one of the best disco dj's ive heard had 'sloppy' transitions ... & its not like larry levan was doing all this technical blending wizardry either ... dude would literally decide what track he was playing next when there was 30 seconds left on the record before it
― hoos-kingofthedrugs (deej), Monday, 16 November 2009 10:51 (3 years ago) Permalink
like, dudes heres the deal: being 'technically good' at blending records takes a lot of work, but its not, like, a huge accomplishment in & of itself. It allows a lot more flexibility for DJs to keep the crowd happy, for sure, but treating it like the be-all-end-all is so totally missing the point. Like, I know a lot of DJs who cant rock parties for shit but they'll show u some hella smooth blending.
― hoos-kingofthedrugs (deej), Monday, 16 November 2009 10:53 (3 years ago) Permalink
remember discussing this elsewhere a while back but technical skill is only one element of good djing - track selection and sequencing are as, if not more, important
― lex pretend, Monday, 16 November 2009 10:57 (3 years ago) Permalink
Yeah, I totally see your points, guys. Danny is still #2 on my list of must-see DJ's. I was just wondering.
― dan138zig (Durrr Durrr Durrrrrr), Monday, 16 November 2009 11:10 (3 years ago) Permalink
seems like dude wld prolly b pretty hung up on levan-cldn't-mix-4-shit type mythology 2
― plaxico (I know, right?), Monday, 16 November 2009 12:20 (3 years ago) Permalink
most Classic disco is not tight enough to do hella smooth mixes. one band decides to drop back on the beat and your in the middle of a mix with some galloping horses. So unless your happy to only mix with Ableton'd reedits, your better off choosing drop-in points and getting away with what you can.
For my money I'd pay to see a hyperactive DJ, Gym instructor & Childrens entertainer before I'd pay to see two kick drums played at the same time!!
― my opinionation (Hamildan), Monday, 16 November 2009 13:19 (3 years ago) Permalink
I was wondering about that, beatmatching disco records. I always assumed it had something to do with the pressing (when you jam 6 minutes of music into less than 2cm of groove, etc), but that doesn't explain why my copy of thriller beatmatches, but my Chic LP's don't. Are they just not keeping exact time?
I remember first seeing Theo Parrish, or listening to Michael Mayer, still wet behind the ears and subscribing to the Richie Hawtin school of mixing, and being nonplussed by how "lazy" their mixes were. As much as I do love smooth, long, mixing, you can't really apply that framework to all music, especially disco, which often is much more song structured, there's something to hearing it's beginning, middle, and end? Also, the proportion of vocal tracks makes it harder too, given that two people singing on top of each other doesn't make for good mixing either.
― EDB, Monday, 16 November 2009 14:27 (3 years ago) Permalink
In some circles a DJ is measured on how well they can blend and mix disco. It isn't impossible, you just have to know your records and how to ride them.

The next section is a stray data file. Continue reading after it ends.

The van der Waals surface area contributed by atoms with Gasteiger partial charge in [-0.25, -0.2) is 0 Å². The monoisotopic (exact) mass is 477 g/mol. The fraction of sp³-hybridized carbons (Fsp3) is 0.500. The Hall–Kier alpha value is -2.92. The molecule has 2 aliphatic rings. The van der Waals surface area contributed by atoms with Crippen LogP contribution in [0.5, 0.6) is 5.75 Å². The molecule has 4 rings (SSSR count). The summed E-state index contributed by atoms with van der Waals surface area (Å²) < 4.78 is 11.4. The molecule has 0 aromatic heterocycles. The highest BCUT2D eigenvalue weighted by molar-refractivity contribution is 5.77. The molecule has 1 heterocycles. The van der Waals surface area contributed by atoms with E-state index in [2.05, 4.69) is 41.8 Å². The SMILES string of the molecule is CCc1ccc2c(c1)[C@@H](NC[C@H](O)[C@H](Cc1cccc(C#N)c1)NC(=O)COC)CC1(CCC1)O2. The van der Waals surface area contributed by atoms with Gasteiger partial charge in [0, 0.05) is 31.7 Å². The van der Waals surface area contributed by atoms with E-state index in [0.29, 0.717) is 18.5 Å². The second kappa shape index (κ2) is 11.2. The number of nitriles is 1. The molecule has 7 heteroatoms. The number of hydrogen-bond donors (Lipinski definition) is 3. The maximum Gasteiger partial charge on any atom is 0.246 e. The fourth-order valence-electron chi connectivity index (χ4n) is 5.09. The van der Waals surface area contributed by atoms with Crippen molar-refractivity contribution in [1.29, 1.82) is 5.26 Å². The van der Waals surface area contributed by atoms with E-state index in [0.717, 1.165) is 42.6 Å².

Remember that you don't play the vocal sides of every record back to back to back. Also, if you know your records and their song structure, you know which record has that 32 bar break that will lock up with other records.
Also, generally it isn't the band that will fuck you up with live drums, but a bad tape edit.
― your original display name is still visible (Display Name), Monday, 16 November 2009 15:02 (3 years ago) Permalink
it's probably less being hung up on the mythology and more just not caring. He's been djing for a million years, I'm sure he can mix, I'm sure I've heard him mix, I used to hear him all the time like 9 years ago or whenever and he mixed fine.
You don't have to be all "well Mancuso doesn't do it so I won't" to decide that you'd rather just focus on grabbing good records and throwing them on and not sweating the mix.
Even in the circles where a DJ is measure by how well they can blend, eventually people stop caring that much. When it's done really well it's a lot of fun to hear. When it's not done at all, if the music is good enough, you barely miss it. I do it as much as I can because nobody's there and I have to work extra hard to keep people dancing, so it's best not to confuse the dancers too much.
What would be great though is if people started taking disco records and somehow changing them so there was more space at the beginning before the vocals came in, making it easier to mix. Some kind of editing process to make the music more DJ friendly. I did it once with Vitamin C by Can.
― dan selzer, Tuesday, 17 November 2009 06:24 (3 years ago) Permalink
i see what you did there
2cd reissue set on rush hour is so killer
― moonship journey to baja, Tuesday, 17 November 2009 14:43 (3 years ago) Permalink
― Tracer Hand, Tuesday, 17 November 2009 16:53 (3 years ago) Permalink
what's even cooler is to then make those original song titles and artists mysterious and put your name on the record.
― jaxon, Tuesday, 17 November 2009 19:44 (3 years ago) Permalink
What would be great is if DJs started taking records and somehow manipulating them so there were more instrumental bars at the beginning, making it easier to mix... some kind of "editing" process to make the music more DJ-friendly.
― max, Tuesday, 17 November 2009 19:47 (3 years ago) Permalink
^^ that was my dub edit of dan's post
lol, you guys are funny
― Jacob Sanders, Tuesday, 17 November 2009 19:50 (3 years ago) Permalink
― dan138zig (Durrr Durrr Durrrrrr), Friday, 11 May 2012 03:35 (1 year ago) Permalink